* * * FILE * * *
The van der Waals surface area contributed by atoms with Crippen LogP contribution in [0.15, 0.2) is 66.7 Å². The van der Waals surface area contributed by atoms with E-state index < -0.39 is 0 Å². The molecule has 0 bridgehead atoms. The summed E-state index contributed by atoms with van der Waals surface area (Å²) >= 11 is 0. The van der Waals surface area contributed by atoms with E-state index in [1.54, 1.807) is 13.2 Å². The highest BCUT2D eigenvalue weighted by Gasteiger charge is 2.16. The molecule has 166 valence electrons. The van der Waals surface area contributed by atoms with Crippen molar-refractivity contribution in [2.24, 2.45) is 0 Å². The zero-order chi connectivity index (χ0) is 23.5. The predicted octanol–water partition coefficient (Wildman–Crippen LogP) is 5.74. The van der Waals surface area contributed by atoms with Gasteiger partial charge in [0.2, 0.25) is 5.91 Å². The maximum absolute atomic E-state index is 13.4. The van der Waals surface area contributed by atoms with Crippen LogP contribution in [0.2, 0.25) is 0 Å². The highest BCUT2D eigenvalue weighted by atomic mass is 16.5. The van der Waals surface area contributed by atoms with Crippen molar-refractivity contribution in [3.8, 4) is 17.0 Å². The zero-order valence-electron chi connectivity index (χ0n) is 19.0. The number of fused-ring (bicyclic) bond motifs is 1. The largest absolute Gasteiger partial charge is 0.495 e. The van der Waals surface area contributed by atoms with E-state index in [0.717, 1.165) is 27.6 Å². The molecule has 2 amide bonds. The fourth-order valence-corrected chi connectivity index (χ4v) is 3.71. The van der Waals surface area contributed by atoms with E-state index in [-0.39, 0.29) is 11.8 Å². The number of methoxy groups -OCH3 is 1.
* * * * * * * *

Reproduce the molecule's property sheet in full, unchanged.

The van der Waals surface area contributed by atoms with Crippen LogP contribution in [0.15, 0.2) is 66.7 Å². The van der Waals surface area contributed by atoms with E-state index < -0.39 is 0 Å². The molecule has 0 bridgehead atoms. The summed E-state index contributed by atoms with van der Waals surface area (Å²) >= 11 is 0. The van der Waals surface area contributed by atoms with E-state index in [1.54, 1.807) is 13.2 Å². The highest BCUT2D eigenvalue weighted by Gasteiger charge is 2.16. The molecule has 166 valence electrons. The van der Waals surface area contributed by atoms with Crippen molar-refractivity contribution in [2.24, 2.45) is 0 Å². The zero-order chi connectivity index (χ0) is 23.5. The predicted octanol–water partition coefficient (Wildman–Crippen LogP) is 5.74. The van der Waals surface area contributed by atoms with Gasteiger partial charge in [0.2, 0.25) is 5.91 Å². The maximum absolute atomic E-state index is 13.4. The van der Waals surface area contributed by atoms with Crippen LogP contribution in [0.2, 0.25) is 0 Å². The highest BCUT2D eigenvalue weighted by atomic mass is 16.5. The van der Waals surface area contributed by atoms with Crippen molar-refractivity contribution in [3.8, 4) is 17.0 Å². The zero-order valence-electron chi connectivity index (χ0n) is 19.0. The number of fused-ring (bicyclic) bond motifs is 1. The largest absolute Gasteiger partial charge is 0.495 e. The van der Waals surface area contributed by atoms with E-state index in [0.717, 1.165) is 27.6 Å². The molecule has 2 amide bonds. The fourth-order valence-corrected chi connectivity index (χ4v) is 3.71. The van der Waals surface area contributed by atoms with E-state index in [-0.39, 0.29) is 11.8 Å². The number of methoxy groups -OCH3 is 1.